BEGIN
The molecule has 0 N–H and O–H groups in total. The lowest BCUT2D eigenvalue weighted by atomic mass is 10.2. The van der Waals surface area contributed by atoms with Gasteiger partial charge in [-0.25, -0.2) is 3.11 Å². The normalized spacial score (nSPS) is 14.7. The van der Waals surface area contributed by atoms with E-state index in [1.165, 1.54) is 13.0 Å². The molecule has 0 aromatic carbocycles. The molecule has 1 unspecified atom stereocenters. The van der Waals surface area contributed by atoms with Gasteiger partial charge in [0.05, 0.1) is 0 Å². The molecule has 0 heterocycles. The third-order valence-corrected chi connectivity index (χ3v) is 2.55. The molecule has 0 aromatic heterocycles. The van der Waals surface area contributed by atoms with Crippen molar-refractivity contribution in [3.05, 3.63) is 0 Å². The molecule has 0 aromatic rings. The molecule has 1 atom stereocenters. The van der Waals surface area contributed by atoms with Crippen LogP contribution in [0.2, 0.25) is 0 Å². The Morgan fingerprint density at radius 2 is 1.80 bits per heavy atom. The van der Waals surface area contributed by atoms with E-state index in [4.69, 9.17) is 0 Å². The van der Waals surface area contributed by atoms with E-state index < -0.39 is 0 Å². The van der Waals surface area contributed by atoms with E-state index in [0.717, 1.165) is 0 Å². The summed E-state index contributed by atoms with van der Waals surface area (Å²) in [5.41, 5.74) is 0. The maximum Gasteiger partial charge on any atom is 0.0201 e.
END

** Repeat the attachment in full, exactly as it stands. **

The molecule has 0 N–H and O–H groups in total. The lowest BCUT2D eigenvalue weighted by atomic mass is 10.2. The van der Waals surface area contributed by atoms with Gasteiger partial charge in [-0.25, -0.2) is 3.11 Å². The normalized spacial score (nSPS) is 14.7. The van der Waals surface area contributed by atoms with E-state index in [1.165, 1.54) is 13.0 Å². The molecule has 0 aromatic carbocycles. The molecule has 1 unspecified atom stereocenters. The van der Waals surface area contributed by atoms with Gasteiger partial charge in [0.05, 0.1) is 0 Å². The molecule has 0 heterocycles. The third-order valence-corrected chi connectivity index (χ3v) is 2.55. The molecule has 0 aromatic heterocycles. The van der Waals surface area contributed by atoms with Crippen molar-refractivity contribution in [3.05, 3.63) is 0 Å². The molecule has 0 aromatic rings. The molecule has 1 atom stereocenters. The van der Waals surface area contributed by atoms with Crippen LogP contribution in [0.2, 0.25) is 0 Å². The Morgan fingerprint density at radius 2 is 1.80 bits per heavy atom. The van der Waals surface area contributed by atoms with E-state index in [4.69, 9.17) is 0 Å². The van der Waals surface area contributed by atoms with E-state index < -0.39 is 0 Å². The van der Waals surface area contributed by atoms with E-state index in [0.717, 1.165) is 0 Å². The summed E-state index contributed by atoms with van der Waals surface area (Å²) in [5.41, 5.74) is 0. The maximum Gasteiger partial charge on any atom is 0.0201 e.